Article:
And so it was, not 72 hours ago, that I descended upon the Target, clawing like a manic puppeteer on a shopping spree at Joann’s Fabrics as I wrestled through the bips, bobs, and bags for anything in a green-and-red aluminum. I bought 3 bags of Reese’s Bells. I am not ashamed.
Indeed, I have ardent, unapologetic feelings about seasonal candy, which, unlike the rest of my life, can be expressed succinctly: EAT ‘EM ALL! So, when I finally came up for air from my shopping spree, half entranced by chocolate and fa-la-la-la-la’s, I was surprised to spot this dapper trio of chicken-shaped marshmallows in a shade of purple that seemed stuck between a grape SweetTart and a very sad Easter Bunny. I had never been so simultaneously filled with curiosity, terror, and excitement.
They come out of the wrapper smelling of dried plums. It’s not a familiar candy smell, but, as a plum appreciator, I can’t help but admire the little buggers for going all-in to their pruney identity.
And the Peeps got all mid-level, budget-string classy up in here, what with each little chicken sporting a white fudge tux-and-tails on its rump. I love this stuff. It may not be actual chocolate, but, each time I’ve tried it, I can’t deny how its smooth melt and sugary vanilla sweetness adds a little something special to anything it touches. Fact: the easiest way to improve a mediocre marshmallow is to shroud it in fudge.
The taste of these plumy poultries is new, where “new” is defined much in the same way that a hamster might feel if it were to take a trip to an anti-gravity room at NASA: unfamiliar, wacky, and a little off.
Like all Peeps, they highlight the cool, sugary realms of the marshmallow before allowing the artificial flavoring to take hold, and that flavoring? Never lets go. It has a certain figgy jaminess followed by a bitterness that’s pretty jarring. Of course, really old dried plums (prunes) do have a certain bitter note on their tails, so maybe the bitterness makes them true-to-form and complex, which may make them trendy according to the Tastemakers of America…but who are these Tastemakers of America? And why do they like old prunes so much??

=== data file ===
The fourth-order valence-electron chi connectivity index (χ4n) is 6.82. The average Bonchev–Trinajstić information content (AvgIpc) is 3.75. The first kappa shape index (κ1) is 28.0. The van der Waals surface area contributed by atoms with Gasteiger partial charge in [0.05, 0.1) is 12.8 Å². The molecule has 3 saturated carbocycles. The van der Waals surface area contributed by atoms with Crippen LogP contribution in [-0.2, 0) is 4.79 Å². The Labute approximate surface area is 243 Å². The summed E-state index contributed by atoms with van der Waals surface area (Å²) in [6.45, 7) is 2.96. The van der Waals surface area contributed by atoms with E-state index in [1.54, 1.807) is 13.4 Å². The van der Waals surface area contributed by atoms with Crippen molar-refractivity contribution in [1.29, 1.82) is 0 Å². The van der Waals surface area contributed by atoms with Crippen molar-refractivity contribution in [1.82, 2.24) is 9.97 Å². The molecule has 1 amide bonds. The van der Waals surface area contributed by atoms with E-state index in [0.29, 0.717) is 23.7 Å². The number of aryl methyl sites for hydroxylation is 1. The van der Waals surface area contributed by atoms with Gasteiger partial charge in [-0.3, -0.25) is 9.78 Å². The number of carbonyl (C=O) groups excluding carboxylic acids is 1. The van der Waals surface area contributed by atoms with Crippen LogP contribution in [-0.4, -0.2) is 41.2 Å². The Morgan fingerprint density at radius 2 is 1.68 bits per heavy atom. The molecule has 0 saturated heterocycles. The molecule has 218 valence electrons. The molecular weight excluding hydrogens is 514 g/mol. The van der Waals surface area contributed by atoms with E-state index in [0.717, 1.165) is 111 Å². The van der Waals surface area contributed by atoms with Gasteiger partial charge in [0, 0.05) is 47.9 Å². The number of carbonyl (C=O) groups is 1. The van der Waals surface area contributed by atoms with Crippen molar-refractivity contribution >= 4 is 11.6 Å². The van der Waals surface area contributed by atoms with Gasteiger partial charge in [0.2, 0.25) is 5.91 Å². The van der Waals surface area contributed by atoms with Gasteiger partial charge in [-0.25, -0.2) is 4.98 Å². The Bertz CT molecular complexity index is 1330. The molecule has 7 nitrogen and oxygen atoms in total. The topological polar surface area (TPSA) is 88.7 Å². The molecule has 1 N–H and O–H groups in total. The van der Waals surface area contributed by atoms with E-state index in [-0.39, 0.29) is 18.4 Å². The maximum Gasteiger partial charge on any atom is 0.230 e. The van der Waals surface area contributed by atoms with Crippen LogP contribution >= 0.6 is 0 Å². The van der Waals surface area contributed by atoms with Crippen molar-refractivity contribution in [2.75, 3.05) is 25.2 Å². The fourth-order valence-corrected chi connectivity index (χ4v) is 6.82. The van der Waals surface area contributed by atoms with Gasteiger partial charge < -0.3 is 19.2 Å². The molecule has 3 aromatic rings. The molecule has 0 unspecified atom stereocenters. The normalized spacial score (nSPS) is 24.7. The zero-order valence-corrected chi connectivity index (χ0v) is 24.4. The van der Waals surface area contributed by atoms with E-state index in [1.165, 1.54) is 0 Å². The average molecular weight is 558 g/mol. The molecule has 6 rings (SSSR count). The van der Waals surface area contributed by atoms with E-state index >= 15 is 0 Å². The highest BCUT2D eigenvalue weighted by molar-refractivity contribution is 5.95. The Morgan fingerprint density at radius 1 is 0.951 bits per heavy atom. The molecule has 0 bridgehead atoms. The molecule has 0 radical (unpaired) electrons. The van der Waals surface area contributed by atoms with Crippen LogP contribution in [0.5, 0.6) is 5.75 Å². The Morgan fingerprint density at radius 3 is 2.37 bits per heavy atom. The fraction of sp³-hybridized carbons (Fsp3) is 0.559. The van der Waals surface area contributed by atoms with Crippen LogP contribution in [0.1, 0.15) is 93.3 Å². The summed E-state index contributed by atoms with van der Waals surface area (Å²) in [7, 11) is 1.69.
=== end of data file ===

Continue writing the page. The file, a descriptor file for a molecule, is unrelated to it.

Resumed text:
Mysteries-that-can’t-be-solved aside, the smooshy texture of the Peep itself mimicked that of a plum/prune: gritty, squishy, gooey. While the bitterness overran my tasting experience, the texture, coupled with the sweet, smooth white fudge, made for an inoffensive, new perspective in marshmallow potential.
What is it about these three chickadees that keeps me coming back? They’re but mere overpriced marshmallows in cellophane, and yet there is something I admire about them. Is it their chicken shape? Their peculiar flavor options? The way they stare out in misshapen, googly eyed wonderment?
I do not have the answer, but sometimes curiosity outweighs logic. As for these three chicks, I’m not sure if I liked ‘em. The bitterness overpowered what could’ve been an innovative new take, but I wasn’t completely appalled by them either. They’re fascinating, if only for the high degree to which they mimic a prune in candy form. Peeps, I give you an “A” for effort, but the bitterness just knocked ‘em off the running. But, hey, don’t feel down. Sometimes you swing for the fences and hit a home run. Other times, you hit it into the dugout and knock the Gatorade cooler onto the manager.
(Nutrition Facts – 3 chicks – 150 calories, 30 calories from fat, 3.5 grams of fat, 3 grams of saturated fat, 0 grams of trans fat, 0 milligrams of cholesterol, 25 milligrams of sodium, 31 grams of carbohydrates, 0 grams of dietary fiber, 29 grams of sugar, and 1 gram of protein..)
Item: Peeps Sugar Plum Delight
Purchased Price: $1.79
Size: 3 Chicks/1.5 oz.
Purchased at: Target
Rating: 4 out of 10
Pros: Kinda tastes like a sugared prune. Not appalling. Sweet fudge. Googly eyes. Hamsters in Anti-Gravity.
Cons: Kinda tastes like an especially old prune your grandmamma left out in the jar. Pricey. Metallic aftertaste. The color of a sad Easter Bunny.